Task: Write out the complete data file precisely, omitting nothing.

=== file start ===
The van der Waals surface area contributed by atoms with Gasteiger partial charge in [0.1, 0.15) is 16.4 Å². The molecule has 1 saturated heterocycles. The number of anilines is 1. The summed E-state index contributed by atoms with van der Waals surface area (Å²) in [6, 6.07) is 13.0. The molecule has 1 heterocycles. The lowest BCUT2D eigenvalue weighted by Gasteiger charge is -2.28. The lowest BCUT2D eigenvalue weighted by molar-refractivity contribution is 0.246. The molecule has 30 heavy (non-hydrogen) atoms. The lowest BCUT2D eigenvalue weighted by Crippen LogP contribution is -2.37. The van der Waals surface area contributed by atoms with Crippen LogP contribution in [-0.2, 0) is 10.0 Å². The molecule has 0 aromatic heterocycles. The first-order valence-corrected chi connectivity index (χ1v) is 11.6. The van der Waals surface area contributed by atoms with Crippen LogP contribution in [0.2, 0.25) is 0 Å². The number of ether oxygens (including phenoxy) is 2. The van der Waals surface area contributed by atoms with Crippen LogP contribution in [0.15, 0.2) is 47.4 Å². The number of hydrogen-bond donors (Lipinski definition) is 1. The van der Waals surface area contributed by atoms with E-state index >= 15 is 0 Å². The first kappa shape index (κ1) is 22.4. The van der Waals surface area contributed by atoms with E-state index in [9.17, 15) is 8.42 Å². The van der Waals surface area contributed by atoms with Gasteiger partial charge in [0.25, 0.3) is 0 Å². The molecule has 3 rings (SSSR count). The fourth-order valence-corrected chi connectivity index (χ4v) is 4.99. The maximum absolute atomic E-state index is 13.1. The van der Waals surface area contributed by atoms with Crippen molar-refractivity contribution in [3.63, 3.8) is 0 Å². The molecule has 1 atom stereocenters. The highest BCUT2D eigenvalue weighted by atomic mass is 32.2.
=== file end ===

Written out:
The van der Waals surface area contributed by atoms with Gasteiger partial charge in [0.1, 0.15) is 16.4 Å². The molecule has 1 saturated heterocycles. The number of anilines is 1. The summed E-state index contributed by atoms with van der Waals surface area (Å²) in [6, 6.07) is 13.0. The molecule has 1 heterocycles. The lowest BCUT2D eigenvalue weighted by Gasteiger charge is -2.28. The lowest BCUT2D eigenvalue weighted by molar-refractivity contribution is 0.246. The molecule has 30 heavy (non-hydrogen) atoms. The lowest BCUT2D eigenvalue weighted by Crippen LogP contribution is -2.37. The van der Waals surface area contributed by atoms with Crippen LogP contribution in [-0.2, 0) is 10.0 Å². The molecule has 0 aromatic heterocycles. The first-order valence-corrected chi connectivity index (χ1v) is 11.6. The van der Waals surface area contributed by atoms with Crippen LogP contribution in [0.2, 0.25) is 0 Å². The number of ether oxygens (including phenoxy) is 2. The van der Waals surface area contributed by atoms with Crippen LogP contribution in [0.15, 0.2) is 47.4 Å². The number of hydrogen-bond donors (Lipinski definition) is 1. The van der Waals surface area contributed by atoms with E-state index >= 15 is 0 Å². The first kappa shape index (κ1) is 22.4. The van der Waals surface area contributed by atoms with E-state index in [9.17, 15) is 8.42 Å². The van der Waals surface area contributed by atoms with Gasteiger partial charge in [0.25, 0.3) is 0 Å². The molecule has 3 rings (SSSR count). The fourth-order valence-corrected chi connectivity index (χ4v) is 4.99. The maximum absolute atomic E-state index is 13.1. The van der Waals surface area contributed by atoms with Crippen molar-refractivity contribution in [3.63, 3.8) is 0 Å². The molecule has 1 atom stereocenters. The highest BCUT2D eigenvalue weighted by atomic mass is 32.2.